Evangelical Christianity has overemphasized mercy and grace and sentiment and emotion and spiritual feeling to the point where we have no “ticker”, no ability to tackle the tough situations wisely and well. We are often “all mush” and cannot bring even our churches into line let alone deal with globalization or terrorism. We are out of balance. We need to learn to be nice and kind to the broken and to the hurting and as tough as nails with the ruthless and predatory. We desperately need to rediscover the objective mind and a whole neglected swathe of virtues such as strength, courage, dignity, wisdom, objectivity, discernment, justice, nobility, incorruptibility, integrity, and so forth. If we want power we will have to have the virtues that power requires.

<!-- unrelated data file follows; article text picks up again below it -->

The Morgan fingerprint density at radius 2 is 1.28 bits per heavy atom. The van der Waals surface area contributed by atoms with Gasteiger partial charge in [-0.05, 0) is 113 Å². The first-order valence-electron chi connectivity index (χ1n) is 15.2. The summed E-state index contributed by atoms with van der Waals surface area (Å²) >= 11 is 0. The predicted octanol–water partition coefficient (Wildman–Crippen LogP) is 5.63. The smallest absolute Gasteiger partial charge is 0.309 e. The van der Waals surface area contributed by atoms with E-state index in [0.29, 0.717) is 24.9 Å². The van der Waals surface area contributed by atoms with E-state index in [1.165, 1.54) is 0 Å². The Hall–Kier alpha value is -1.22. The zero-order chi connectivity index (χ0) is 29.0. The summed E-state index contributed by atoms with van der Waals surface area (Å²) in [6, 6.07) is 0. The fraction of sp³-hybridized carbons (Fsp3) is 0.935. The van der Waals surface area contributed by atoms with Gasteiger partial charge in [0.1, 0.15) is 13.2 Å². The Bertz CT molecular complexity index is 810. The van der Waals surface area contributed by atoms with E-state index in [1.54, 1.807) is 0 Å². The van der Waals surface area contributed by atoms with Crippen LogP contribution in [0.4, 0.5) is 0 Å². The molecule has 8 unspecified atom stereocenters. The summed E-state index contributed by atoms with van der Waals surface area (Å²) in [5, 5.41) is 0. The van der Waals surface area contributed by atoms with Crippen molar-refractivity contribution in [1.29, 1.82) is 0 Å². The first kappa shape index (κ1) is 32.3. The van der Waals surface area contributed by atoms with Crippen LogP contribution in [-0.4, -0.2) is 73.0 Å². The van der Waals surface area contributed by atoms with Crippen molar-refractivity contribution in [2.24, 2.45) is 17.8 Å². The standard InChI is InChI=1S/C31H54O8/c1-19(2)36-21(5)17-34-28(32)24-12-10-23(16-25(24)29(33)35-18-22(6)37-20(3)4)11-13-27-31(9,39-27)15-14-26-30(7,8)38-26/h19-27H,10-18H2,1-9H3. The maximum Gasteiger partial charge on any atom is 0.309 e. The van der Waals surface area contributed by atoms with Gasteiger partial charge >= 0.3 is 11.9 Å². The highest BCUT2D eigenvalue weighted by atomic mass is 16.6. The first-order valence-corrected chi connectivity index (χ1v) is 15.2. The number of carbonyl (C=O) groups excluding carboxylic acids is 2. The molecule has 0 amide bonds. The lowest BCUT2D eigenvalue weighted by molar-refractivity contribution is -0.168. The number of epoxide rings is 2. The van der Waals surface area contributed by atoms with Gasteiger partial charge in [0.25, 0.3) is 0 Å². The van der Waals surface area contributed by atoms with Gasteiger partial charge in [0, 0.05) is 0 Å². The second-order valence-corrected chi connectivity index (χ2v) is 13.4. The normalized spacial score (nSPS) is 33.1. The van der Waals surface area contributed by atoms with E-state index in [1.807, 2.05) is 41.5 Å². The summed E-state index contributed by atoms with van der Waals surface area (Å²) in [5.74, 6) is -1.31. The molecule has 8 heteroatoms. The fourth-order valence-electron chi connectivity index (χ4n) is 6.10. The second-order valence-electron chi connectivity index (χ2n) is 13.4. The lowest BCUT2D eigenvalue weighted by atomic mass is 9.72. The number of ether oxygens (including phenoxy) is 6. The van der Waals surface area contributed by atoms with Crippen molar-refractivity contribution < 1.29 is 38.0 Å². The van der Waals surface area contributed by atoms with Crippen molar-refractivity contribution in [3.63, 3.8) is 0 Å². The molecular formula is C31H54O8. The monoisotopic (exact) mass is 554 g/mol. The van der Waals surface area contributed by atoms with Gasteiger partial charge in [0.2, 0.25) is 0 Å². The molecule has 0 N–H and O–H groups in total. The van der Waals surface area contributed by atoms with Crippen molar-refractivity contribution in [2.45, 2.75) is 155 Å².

The world will not roll over and change just because you are nice. Being nice has limited utility. Joshua was not told “go into Canaan and be nice and they will all agree with you”. Yet that is not too dissimilar to what many pastors tell their congregations. The real world out there has a deep love of sin and a strong desire to go on sinning and being nice has little impact. Rather, God told Joshua “be strong and courageous” because he saw Israel as having many battles ahead. We need a real, strong and courageous faith that will operate in the real world. We need to go beyond the Desiderata and Footprints and rediscover ‘A Mighty Fortress Is Our God”.